The pandemic has forced many of us to live smaller lives than we are used to. Some have embraced the opportunity to slow down, stay in one place and empty social calendars. Others, including me, have chafed at the limitations; not out of any disdain for the need to shut this virus down as quickly as possible, but because we are not so good at slowing down, staying put and limiting our social encounters to zoom or — in person — one or two people at a time.
On a bad day, and I have plenty of them, I remind myself that living these (we hope temporary) small lives is worth it. Kingston, where I live, has had remarkable success in controlling the virus. As I write this, there is one identified case in all of Kingston and Frontenac and Lennox and Addington Counties. There have been no deaths. No one in this region is on a ventilator, in ICU or even in the hospital. Most remarkably, there have been no cases at all in long-term care facilities.
On a clear day
On a good day, and I have plenty of those, too, I can see other benefits of this new, smaller way of living.
Staying home and slowing down has had an almost immediate and positive impact on the natural environment:
“The skies are clearing of pollution, wildlife is returning to newly clear waters, . . . the waters of Venice are now clear, lions lounge on roads normally frequented by safari-goers in South Africa and bears and coyotes wander around empty accommodation in Yosemite national park in California . . . a few months ago, environmentalists could only dream of such a scenario.”
This time is creating opportunities for us, should we choose to take them, to really understand the E.F. Schumacher coined phrase “small is beautiful.” As he wrote in 1973, at the height of a global energy crisis:
“We should be searching for policies to reconstruct rural culture, to open the land for gainful occupation to larger numbers of people, , , and to orientate all our actions on the land towards the threefold ideal of health, beauty and permanence.”
Time to smell the roses (or lilacs)
There is, I frequently tell myself, lots that is good about this slower, smaller life. Last week, my partner pulled me away from my desk to join him in a drive into the country north of here, where we pulled off the road and cut armloads of lilacs to bring home. For days, our house was redolent with the scent of those beautiful flowers. In recent years, even though these are my favourite spring flowers, I have relied on my partner to make this outing, having convinced myself I didn’t have the hour or so it took. Turns out I do, and the outing was as important as the lilacs themselves.
Now that I use going for a walk as a primary means of seeing people while maintaining physical distancing, I realize that I can build a full work day to include an hour outside getting some exercise. It may not be as intense as a gym workout, but it is free, involves nothing more than a decent pair of shoes and can be paired with socializing or running some errands.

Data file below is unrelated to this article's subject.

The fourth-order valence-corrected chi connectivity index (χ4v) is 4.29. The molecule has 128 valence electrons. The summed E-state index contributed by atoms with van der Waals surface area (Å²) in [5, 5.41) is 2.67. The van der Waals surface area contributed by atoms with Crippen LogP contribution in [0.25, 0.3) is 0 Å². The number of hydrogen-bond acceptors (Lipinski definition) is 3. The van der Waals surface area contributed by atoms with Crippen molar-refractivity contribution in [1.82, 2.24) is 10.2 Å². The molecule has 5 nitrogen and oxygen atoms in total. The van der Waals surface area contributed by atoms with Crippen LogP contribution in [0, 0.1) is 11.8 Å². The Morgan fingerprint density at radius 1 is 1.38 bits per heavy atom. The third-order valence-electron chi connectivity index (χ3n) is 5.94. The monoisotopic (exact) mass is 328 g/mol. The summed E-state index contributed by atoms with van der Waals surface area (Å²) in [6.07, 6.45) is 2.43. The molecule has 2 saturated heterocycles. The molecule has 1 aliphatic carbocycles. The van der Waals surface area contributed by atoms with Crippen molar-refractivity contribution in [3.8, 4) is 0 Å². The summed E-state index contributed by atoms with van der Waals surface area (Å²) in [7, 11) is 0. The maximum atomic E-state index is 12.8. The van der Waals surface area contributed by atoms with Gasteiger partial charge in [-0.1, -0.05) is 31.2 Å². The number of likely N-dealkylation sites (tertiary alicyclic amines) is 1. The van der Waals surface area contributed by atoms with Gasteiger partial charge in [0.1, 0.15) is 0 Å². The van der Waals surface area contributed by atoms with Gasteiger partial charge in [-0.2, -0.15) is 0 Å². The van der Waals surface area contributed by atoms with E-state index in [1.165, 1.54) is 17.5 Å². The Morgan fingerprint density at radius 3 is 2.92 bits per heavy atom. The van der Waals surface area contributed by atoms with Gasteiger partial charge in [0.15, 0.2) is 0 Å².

Not spending hours every week travelling to and from work has given many of us more time to prepare food from scratch. My freezer is satisfyingly full of soup stock and muffins at the moment, and I just froze the first batch of rhubarb from our garden a couple of days ago.
Staying home can also mean shopping closer to home. Kingston’s pandemic signs, which for two months read “Stay Home. Stay Safe” now read “Shop Local. Stay Safe.”
Why use Amazon and put more money in the pocket of Jeff Bezos, the world’s wealthiest person (he earns $215 million a day) while the poorly paid workers in his warehouses experience the highest workplace injury rate anywhere? We can buy everything we really need and much of what we want from local stores, even if we sometimes have to wait for a special order to come in. (Remember, we are slowing down.)
We can frequent local markets and farm stands, now that growing season is in full bloom. Asparagus, fiddleheads, radishes, spinach and salad greens are all readily available. Eggs and meat can be found close by without a lot of effort. We can eat food, knowing how it was grown or raised, while putting money in the pockets of our neighbours rather than strangers somewhere far away. We also reduce the production of carbon emissions, because that chicken or (soon) strawberry did not come to us on a jet plane.
Even alcohol – something many of us have been consuming in heretofore unheard of quantities – can be found locally. Kingston boasts a number of craft beer operations, and just a short drive way in Prince Edward County, countless wineries and even a distillery can be found.
This week’s cocktail
Kinsip Distillery in the County produces gin, vodka, rum, cassis and several kinds of bitters, using local ingredients. I placed an order earlier this week, with free home delivery, so I could try out my pandemic version of a Dark and Stormy.
Here’s how I made what I am calling a Small is Beautiful cocktail:
For two cocktails, place 2 Tbsp grated fresh ginger, 12 mint leaves and 2 ounces simple syrup in a small pitcher and muddle until mint leaves are bruised and aromatic. Add 2 ounces freshly squeezed lime juice, 4 ounces each good quality rum and ginger lemonade concentrate (recipe below). Shake with ice, then strain into cocktail glasses. Add sparkling water to taste.
To make ginger lemonade, combine 1 cup grated fresh ginger, 1 cup sugar, 2 tsp. whole cloves and 4 sticks cinnamon in large bowl. Pour 6 cups boiling water over mixture and stir well. Cover and let sit for at least an hour (I try to leave it overnight). Strain and discard ginger and spices. Mix liquid with 1 cup freshly squeezed orange juice and ½ cup freshly squeezed lime or lemon juice (you can vary the proportions of these juices to suit your taste). Store in the refrigerator and mix with flat or sparkling water, white wine or beer or add to cocktails or sangria.)
Slow down and enjoy!